Randal McCloy Jr., the lone survivor of the West Virginia coal mine explosion that took 12 lives last week, is "still not out of the woods" and faces a "long recovery," according to a medical spokesman who said he was stable enough to be flown Saturday from Pittsburgh, where he was undergoing special treatment, to a closer-to-home hospital in Morgantown, W.Va.
The National Urban League said it would oppose any rebuilding plan for New Orleans that threatens to eliminate neighborhoods most heavily damaged by hurricane Katrina. Marc Morial, the league's president and former New Orleans mayor, raised concern that devastated neighborhoods might be converted into marshland or open space. The city is expected to release a rebuilding proposal this week.
New postal rates, which took effect Sunday, raised the cost of a first-class stamp from 37 cents to 39 cents. Prices last went up in June 2002. Legislation that requires the Postal Service to place $3 billion in an escrow account this year is behind the rate hike.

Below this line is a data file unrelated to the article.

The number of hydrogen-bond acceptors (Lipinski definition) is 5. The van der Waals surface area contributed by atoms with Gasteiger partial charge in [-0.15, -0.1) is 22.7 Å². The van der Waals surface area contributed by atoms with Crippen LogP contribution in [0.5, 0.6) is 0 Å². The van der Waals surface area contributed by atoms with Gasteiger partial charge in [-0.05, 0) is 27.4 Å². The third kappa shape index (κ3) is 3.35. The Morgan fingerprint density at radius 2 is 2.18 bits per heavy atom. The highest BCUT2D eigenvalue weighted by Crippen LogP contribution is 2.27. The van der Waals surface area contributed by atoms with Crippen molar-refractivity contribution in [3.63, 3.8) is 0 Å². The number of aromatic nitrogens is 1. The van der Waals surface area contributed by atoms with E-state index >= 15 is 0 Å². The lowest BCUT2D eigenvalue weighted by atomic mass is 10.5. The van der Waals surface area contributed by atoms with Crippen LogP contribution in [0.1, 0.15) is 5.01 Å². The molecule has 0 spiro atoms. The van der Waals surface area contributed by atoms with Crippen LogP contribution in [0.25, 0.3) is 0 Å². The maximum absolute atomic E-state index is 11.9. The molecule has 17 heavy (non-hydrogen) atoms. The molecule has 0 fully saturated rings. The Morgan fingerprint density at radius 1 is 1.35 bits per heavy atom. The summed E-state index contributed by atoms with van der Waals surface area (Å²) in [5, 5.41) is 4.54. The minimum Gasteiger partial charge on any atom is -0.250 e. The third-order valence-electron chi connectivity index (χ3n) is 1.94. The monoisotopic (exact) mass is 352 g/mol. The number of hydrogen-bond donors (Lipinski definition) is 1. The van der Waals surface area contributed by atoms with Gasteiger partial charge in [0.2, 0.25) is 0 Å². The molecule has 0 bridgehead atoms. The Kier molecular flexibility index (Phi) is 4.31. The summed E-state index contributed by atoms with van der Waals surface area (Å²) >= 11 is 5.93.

The checkout date for hurricane Katrina evacuees temporarily housed in hotels remains a moving target. Federal officials extended the government-support program for thousands of people from Feb. 7 to Feb. 13 - and possibly longer. Meanwhile in New Orleans, a judge said that about 100 hurricane-displaced tenants ordered out of their temporary hotel quarters in the Maison St. Charles should be allowed to return. The hotel said it needed the rooms for guests.
Better body armor may have prevented or minimized many fatal torso wounds sustained by 93 Marines fighting in Iraq from March 2003 to June 2005, according to an unreleased Pentagon study obtained by the Associated Press. The study was undertaken to help the military determine possible redesign for the ceramic armor-plating.
Protesters against illegal immigration held "Stop the Invasion" demonstrations in 19 states Saturday, but were outnumbered and out-shouted in many cases by counter-protesters advocating for immigrant rights.